The psychologist Dr. Ulrike Bossmann, (Karlsruhe, Germany) spoke about "Stress / Daily Life / Happiness - The view of behavioural and happiness research on the practitioner". She started with a surprising thesis: the medical profession is potentially one of the most dangerous professions. The argued reasons: The context of pain, suffering and death that the physician is confronted with, the many conflicts, the hierarchical balancing at work, the instances of mobbing, and workplace issues such as bureaucracy, economisation, or efficiency seeking.
Many physicians experience burnout, depression, and even substance abuse. The suicide rate is higher than in the general population. On one hand, physicians are capable of dealing with complex issues, but at the same time they are a particularly vulnerable group. When one in five physicians falls into burnout, the question for the psychologist is: What are the other four doing right? We know from the research: resilience and happiness are processes that are produced by habits and decisions. What are these habits and decisions?
There´s a problem to consider first: there are few professions where demands and everyday life may enter into conflict as much as in the medical profession. Physicians do not want to interrupt their patients after a short time, they do not want to withhold empathy from them. Yet they fall into such patterns when under pressure. Because when undergoing stress, people start to economise. This leads to a spiral of sacrifice and loss. Lunch, team meetings, and after-work hobbies are the first things to go away. But those who cut corners from taking proper care of themselves end up depleting their inner resources and strength.
That is why the psychologist explicitly pleaded for physicians to take good care of their inner balances despite time pressures and stress. Those who cut on self-care and on communication with others out of a lack of time, or else, put themselves under more and more pressure. Dr. Bossmann's message is clear: There is always more to do, and the work never ends. So the physician himself must draw the line and say 'that's enough for today.' Or even admit: 'I can't do it any more.' And then seek help.
Positive everyday experiences are crucial to get out of the loss spiral. This is known from partnership research. This includes consciously noticing good moments - for example, being proud of what you have achieved. Or regularly asking yourself the question in the evening: What was nice today?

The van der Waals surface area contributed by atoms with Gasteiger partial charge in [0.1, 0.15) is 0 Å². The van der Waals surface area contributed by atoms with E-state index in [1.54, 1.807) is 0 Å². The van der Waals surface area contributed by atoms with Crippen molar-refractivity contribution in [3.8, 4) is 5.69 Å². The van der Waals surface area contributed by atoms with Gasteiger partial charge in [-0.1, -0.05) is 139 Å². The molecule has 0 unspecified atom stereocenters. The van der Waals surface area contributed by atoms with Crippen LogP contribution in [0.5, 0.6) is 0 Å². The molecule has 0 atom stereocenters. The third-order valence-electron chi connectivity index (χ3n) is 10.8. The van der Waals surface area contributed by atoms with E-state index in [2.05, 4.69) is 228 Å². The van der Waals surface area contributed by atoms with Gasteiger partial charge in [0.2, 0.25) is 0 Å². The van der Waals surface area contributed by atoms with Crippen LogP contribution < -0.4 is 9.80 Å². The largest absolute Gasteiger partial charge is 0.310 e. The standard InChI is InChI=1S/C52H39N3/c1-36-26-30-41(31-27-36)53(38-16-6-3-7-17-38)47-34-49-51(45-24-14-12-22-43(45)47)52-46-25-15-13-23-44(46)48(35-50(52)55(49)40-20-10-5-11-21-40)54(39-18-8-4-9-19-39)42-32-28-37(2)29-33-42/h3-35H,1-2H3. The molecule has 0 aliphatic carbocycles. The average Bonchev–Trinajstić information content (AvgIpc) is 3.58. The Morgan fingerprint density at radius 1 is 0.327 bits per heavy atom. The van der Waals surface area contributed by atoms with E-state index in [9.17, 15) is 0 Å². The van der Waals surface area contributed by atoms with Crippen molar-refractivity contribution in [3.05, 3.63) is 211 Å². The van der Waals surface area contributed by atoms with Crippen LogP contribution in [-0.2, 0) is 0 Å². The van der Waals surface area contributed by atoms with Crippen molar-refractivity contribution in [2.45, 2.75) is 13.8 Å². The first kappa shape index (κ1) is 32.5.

The specific recommendation is: Don't focus one-sidedly on the job. Relationships are the most important source of happiness, so an important question to ask is: "am I surrounded by people I like?" Contact with patients are a part of this issue. That means, despite all the stress and pressure, that being aware of the human behind the patient, is important even if it is not always possible. Contact with patients are an important source of satisfaction. After all, that's why you became a physician, according to the psychologist.
Many physicians find themselves somewhere between self-sacrificing and self-dissolution, the attitude that "they can't do without me", and a cynical attitude to relationships. So an appropriate question to considering on your own is: "What am I no longer willing to do? Where are my limits?" Physicians should learn to distinguish: "Where am I really indispensable?"
Dr. Bossmann suggested another tip of advice: Resilient people create time for breaks, time for colleagues, family, and friends. And: It is good to always have a holiday ahead of you. Because the anticipation of the holiday is better than the holiday itself.
In the same session, Prof. Jörg Felix Debatin, shared his analysis on the issue under the title "Is being a physician really everything? - Fulfilment as a physician beyond the clinic" (original German title: Ist Arzt sein wirklich alles? – Erfüllung als Arzt jenseits der Klinik).
Prof. Debatin has experienced and fulfilled many different roles and tasks in his professional life. The radiologist has been a clinic director, university lecturer, and digitalisation manager, among other things. He is currently Vice-President at GE Healthcare. The common thread in his professional life has been medicine. The formula for a successful career is not even a good plan, but luck, chance, and courage.
"Many people may envy us", Prof. Debatin argues. Physicians make an important contribution to making society a little better off, they are recognised helpers. They work quite successfully to prolong life and can be proud of what they achieve. So what are physicians particularly good for? They bring many things with them that are also in great demand in other areas outside the clinic: Their own medical know-how, empathy, flexibility, creativity. Physicians have an above-average amount of these.
Physicians are also increasingly team players - and no longer so much individual performers. Their advantage: they understand medical basics, react faster to incentives than other professional groups, recognise what is worthwhile and what is not, are used to complicated processes, and take responsibility.
In short: they have their smarts, and it pays to be a physician. But of course there are other areas beyond the clinical setting for which they can be very well suited.
Often these are leadership roles. Here lies the positive role that physicians can take on. Physicians can be found in decisive positions in companies. Many physicians are politicians - there are some fifteen of them in the German parliament alone. Physicians are driving digitalisation in many places, not only in medicine. Prof. Debatin concludes: "Yes, there is fulfilment for physicians beyond the clinic. And as physicians, we would do well to fill the corresponding intersections with our know-how. Because these also have an influence on our medical environment as a whole. We physicians can have a great impact and achieve a great deal there."